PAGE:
George Gibson, Many Waters farm, Arthur River, has a lot to be pleased about with this year's canola crop.
Mr Gibson described the 45Y28 variety of canola as reliable, with 1900 hectares expected to produce some good results.
A neighbour growing the same variety appears to be in a similar situation."I think I hit the nail on the head with the canola this year," Mr Gibson said.
Overall this season his program covered 3600ha, with the balance made up of 1400ha of wheat and 300ha to barley.
Unfortunately he said the results were not as good with the barley and wheat offering, "but considering the year, I'm happy with how it's turned out".
Mr Gibson planted RockStar wheat and Planet barley, as well as a little bit of Zena barley to test it out.
RockStar wheat has performed well for a couple of years, and two seasons ago, it produced one of Mr Gibson's highest yields.
"The Planet barley has been a favourite for a while, it just punches the really good yields on wet years," he said.
"But it's sort of been letting us down over the past two years or so.
"(Next year) we're going to roll into the Zena, we're going to use it as a tool because it's IMI (Imidazolinone) tolerant.
"If we have to, we'll clean up paddocks with it.
"Hopefully it yields better, the Zena has a good reputation so far but everyone's saying the next one to use is Neo (a new variety developed by InterGrain)."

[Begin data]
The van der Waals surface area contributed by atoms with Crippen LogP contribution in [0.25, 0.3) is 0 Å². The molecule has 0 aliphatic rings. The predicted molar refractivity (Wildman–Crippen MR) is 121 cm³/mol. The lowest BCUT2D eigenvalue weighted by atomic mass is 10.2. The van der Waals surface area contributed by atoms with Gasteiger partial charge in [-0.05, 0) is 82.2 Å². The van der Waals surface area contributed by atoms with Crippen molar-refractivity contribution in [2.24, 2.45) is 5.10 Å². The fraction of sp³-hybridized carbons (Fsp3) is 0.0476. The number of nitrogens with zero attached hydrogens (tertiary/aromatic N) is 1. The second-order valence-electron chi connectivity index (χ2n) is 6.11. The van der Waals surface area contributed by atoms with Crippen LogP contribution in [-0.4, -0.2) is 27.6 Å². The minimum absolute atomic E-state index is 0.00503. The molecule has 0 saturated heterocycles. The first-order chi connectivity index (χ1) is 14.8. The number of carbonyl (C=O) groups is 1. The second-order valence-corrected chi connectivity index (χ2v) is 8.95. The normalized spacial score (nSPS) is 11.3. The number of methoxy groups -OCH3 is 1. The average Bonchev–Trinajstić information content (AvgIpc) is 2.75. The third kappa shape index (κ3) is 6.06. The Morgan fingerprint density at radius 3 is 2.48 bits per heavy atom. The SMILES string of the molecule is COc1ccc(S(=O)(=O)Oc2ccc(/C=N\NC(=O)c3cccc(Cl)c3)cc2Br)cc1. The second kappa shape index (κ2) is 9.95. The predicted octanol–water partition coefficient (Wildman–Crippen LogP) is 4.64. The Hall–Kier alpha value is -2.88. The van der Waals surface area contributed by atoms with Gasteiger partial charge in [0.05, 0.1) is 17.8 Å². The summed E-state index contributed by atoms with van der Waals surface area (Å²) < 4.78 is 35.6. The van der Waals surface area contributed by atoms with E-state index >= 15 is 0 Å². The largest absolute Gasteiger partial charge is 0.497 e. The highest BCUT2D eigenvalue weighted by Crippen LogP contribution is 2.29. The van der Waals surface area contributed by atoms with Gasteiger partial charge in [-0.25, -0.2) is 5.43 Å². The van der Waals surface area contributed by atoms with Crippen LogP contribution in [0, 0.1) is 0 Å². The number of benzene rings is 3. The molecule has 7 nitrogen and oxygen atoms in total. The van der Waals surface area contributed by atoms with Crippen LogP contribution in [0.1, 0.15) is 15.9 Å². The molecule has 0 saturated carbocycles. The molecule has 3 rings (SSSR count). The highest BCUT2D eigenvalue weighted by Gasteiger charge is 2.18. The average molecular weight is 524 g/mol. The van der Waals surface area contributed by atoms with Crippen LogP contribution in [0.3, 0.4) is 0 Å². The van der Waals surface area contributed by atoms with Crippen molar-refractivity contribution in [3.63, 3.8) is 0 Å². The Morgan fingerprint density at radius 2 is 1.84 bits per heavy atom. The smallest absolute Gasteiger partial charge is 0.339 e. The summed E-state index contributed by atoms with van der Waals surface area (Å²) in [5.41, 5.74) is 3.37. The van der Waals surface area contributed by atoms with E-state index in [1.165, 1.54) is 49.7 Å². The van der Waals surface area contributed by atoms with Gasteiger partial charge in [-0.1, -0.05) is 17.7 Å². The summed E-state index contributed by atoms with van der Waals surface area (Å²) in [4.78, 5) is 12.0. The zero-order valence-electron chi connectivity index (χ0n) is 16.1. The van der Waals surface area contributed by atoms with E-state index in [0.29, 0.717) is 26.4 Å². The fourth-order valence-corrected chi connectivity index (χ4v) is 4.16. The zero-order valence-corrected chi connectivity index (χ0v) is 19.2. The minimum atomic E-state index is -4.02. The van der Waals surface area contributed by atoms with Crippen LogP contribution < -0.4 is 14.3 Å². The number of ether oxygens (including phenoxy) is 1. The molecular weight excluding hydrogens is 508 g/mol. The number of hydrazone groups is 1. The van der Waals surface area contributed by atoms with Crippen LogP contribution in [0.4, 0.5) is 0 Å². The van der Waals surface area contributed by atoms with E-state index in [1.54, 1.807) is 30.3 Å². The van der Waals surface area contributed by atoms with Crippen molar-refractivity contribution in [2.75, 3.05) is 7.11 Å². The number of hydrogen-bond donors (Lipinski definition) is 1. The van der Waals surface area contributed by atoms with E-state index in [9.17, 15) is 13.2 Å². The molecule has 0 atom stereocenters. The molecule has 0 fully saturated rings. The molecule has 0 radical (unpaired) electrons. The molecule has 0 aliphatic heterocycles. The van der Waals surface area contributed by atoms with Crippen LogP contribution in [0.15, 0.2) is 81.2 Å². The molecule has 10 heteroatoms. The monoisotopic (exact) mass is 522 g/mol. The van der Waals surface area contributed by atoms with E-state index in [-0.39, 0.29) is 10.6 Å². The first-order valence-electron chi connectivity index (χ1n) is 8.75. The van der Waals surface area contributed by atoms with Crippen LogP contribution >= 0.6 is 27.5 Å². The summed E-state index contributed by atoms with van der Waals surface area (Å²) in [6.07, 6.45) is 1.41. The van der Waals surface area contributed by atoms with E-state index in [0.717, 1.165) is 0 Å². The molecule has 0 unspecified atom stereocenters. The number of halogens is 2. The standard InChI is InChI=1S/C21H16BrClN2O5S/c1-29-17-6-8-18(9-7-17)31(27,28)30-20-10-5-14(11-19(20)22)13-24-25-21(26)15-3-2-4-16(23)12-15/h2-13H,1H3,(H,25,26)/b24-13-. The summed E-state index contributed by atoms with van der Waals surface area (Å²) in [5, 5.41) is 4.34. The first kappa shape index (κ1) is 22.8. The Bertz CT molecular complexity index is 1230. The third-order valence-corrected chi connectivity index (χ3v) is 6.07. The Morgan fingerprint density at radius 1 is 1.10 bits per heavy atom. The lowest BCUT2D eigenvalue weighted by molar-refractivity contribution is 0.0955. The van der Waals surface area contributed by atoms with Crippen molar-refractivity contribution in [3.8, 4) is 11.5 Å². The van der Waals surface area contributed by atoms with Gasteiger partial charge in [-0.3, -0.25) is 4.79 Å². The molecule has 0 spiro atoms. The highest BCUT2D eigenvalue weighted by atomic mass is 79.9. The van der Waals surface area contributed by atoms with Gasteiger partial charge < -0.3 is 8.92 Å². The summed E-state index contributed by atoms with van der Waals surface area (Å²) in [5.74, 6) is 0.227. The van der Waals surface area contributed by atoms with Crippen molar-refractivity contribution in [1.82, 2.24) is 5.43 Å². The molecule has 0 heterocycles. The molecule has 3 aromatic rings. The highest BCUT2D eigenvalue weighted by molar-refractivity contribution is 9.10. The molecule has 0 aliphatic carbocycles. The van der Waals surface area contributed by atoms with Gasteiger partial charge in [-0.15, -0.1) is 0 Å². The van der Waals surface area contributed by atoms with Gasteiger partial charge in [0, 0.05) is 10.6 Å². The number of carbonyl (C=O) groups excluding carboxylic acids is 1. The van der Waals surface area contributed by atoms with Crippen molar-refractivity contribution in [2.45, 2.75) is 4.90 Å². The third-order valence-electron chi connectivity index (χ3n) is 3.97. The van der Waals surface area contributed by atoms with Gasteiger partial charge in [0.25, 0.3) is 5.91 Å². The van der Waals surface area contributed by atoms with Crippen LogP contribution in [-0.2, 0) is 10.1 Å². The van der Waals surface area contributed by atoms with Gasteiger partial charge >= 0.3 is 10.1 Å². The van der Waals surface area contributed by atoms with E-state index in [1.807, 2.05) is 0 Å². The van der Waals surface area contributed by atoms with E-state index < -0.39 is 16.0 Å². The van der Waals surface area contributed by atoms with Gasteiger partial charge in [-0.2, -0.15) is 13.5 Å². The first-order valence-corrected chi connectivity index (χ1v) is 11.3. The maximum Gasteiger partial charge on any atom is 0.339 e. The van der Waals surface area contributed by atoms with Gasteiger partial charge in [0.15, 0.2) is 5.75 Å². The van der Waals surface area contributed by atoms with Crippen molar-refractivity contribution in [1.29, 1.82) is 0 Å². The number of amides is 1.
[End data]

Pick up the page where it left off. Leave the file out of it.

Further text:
Since the start of the year, the paddocks received 268.5 millimetres of rainfall - a much drier season than last year.
Last year's rainfall for the growing season was well over 300mm.
Cold days for most of this year's growing season stunted the wheat's growth.
"The wheat sort of stood still after it germinated, and didn't grow," Mr Gibson said.
"It was dry going in, and it didn't have the plant density as it did last year.
"The wheat's not too bad now it's just the plants per square metre is lacking."
This year Mr Gibson started his seeding program on April 10.
"We didn't have quite an early start (to seeding) as we did last year, some blokes went early and some went late," he said.
"For the early blokes, it did pay off - we held off, throughout the year it probably showed that we could have gone earlier."
Mr Gibson expects to be harvesting from this week onwards and should be finished by the end of December.
With tinges of green still visible across the paddock, the wheat will be the last crop he harvests.
"It will be ready before that but we won't harvest it until later," he said.
"The last couple of years we finished up in the first week of January, but this year we're going a week or two earlier so we should be able to finish in the last week of December."
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